Right, and I’ve had students say, you know, “Japan is famous for cars.” And they say it without any acknowledgement of the fact that those cars Japan is “famous for” are often not even made by Japanese people. When I was a kid, we were taught to some degree to understand and respect that our products were made by foreign labor. It was never seen as a “good” thing, and something to even be ashamed of as a country. My students were utterly shocked to hear that there are Japanese car factories in other countries. No one has taught them to say “Thank you” to American labor.

    Which makes me sad, because Americans back home making those cars and creating profit for the Japanese rich elite have no idea that the Japanese people as a whole feel no gratitude, let alone a sense of connectedness, with them. You’re right; Japanese car factories in America are nothing more than “cheap labor” to most people. Honda, Toyota – they do nothing whatsoever here in Japan to inculcate a sense of gratitude and connection between Japanese people and the non-Japanese who make their cars. It’s nothing but, “Japanese gijutsu, Nippon no sugosa.”

    Which, hey, brings us back to the topic at hand: people in the Japanese government want to make this relationship with foreigners official: we get to pay for their elderly and indigent – and in return, we get nothing. Not even a “Thank you.” Even more ironic, since I saw a quote from Abe the other day saying he literally wanted foreigners to come “fix the economy” and then go home!

    So, yeah. Japan Inc.: Foreigners can make all their products, and they’ll take complete credit for it. Foreigners can “fix” their economy, and get nothing whatsoever in return.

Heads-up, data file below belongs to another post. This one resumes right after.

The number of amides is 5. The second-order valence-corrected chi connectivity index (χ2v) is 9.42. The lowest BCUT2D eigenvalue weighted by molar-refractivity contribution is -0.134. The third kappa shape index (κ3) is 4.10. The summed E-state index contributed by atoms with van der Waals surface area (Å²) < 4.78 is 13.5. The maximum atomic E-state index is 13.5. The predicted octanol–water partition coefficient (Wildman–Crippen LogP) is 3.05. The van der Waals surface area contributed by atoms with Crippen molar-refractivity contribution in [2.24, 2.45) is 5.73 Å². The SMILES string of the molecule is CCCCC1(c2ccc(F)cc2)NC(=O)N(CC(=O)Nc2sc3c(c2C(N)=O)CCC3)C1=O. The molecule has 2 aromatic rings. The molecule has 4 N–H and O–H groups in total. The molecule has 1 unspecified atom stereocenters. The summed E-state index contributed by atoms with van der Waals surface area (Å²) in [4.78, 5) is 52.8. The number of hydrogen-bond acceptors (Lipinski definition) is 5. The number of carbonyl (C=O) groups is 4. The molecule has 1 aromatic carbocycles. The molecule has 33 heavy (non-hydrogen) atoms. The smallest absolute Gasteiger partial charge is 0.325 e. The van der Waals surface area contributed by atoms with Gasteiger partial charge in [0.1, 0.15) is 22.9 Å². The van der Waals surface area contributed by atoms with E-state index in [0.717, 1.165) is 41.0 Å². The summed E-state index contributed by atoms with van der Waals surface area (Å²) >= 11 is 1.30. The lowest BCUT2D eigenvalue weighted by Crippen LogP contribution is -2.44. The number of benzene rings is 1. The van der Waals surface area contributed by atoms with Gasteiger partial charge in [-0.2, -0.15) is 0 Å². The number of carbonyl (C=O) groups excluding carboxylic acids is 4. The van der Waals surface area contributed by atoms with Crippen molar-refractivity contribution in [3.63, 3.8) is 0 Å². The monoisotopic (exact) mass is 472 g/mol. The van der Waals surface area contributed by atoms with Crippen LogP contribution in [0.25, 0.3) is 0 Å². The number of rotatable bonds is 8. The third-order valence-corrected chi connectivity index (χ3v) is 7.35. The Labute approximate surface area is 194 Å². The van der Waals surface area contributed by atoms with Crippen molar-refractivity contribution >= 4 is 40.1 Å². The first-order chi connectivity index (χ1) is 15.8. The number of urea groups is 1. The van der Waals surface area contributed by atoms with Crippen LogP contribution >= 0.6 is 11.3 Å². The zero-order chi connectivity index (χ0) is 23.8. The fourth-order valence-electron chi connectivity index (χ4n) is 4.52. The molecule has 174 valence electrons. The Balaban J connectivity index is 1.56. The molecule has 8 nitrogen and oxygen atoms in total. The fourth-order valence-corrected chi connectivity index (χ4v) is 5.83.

• Andrew in Saitama says:

    @ Dude #15,

    Indeed. I’m personally sick of the work “hannichi” (反日) and the way it is bandied about in the Japanese media. Why refuse welfare to Chinese nationals? Because they are “hannichi”. Toughen up on naturalization procedures? Yep, because those Zainichi Koreans are “hannichi”.
    What Japan needs is some new vocabulary, mostly “hanchu” (反中), “hankan” (反韓) and “hancho” (反朝), and the willingness to label people just as readily.

    — Given the existence of “kenkan” 嫌韓 (hate Korea), I have the feeling that even if those words did exist (they probably do already, in circles), they would be adopted with pride by those you’re trying to stigmatize.

  • I’ve found that the gears in some people’s heads start turning when you play different ideas of nation against each other. ‘Hannichi’ generally indicates a lack of deference to a few right-wing organizations like the imperial household, LDP government, or zaibatsu capital. But insofar as Japan-as-nation really exists, it is much larger entity which contains of all the people and ideologies within its territorial borders. Why should hannichi only be based on of the former? Isn’t someone who opposes the Japanese Communist Party, Nikkyoso, Sokka Gakkai, Dowa groups or other right-wing bugbears ultimately just as hannichi?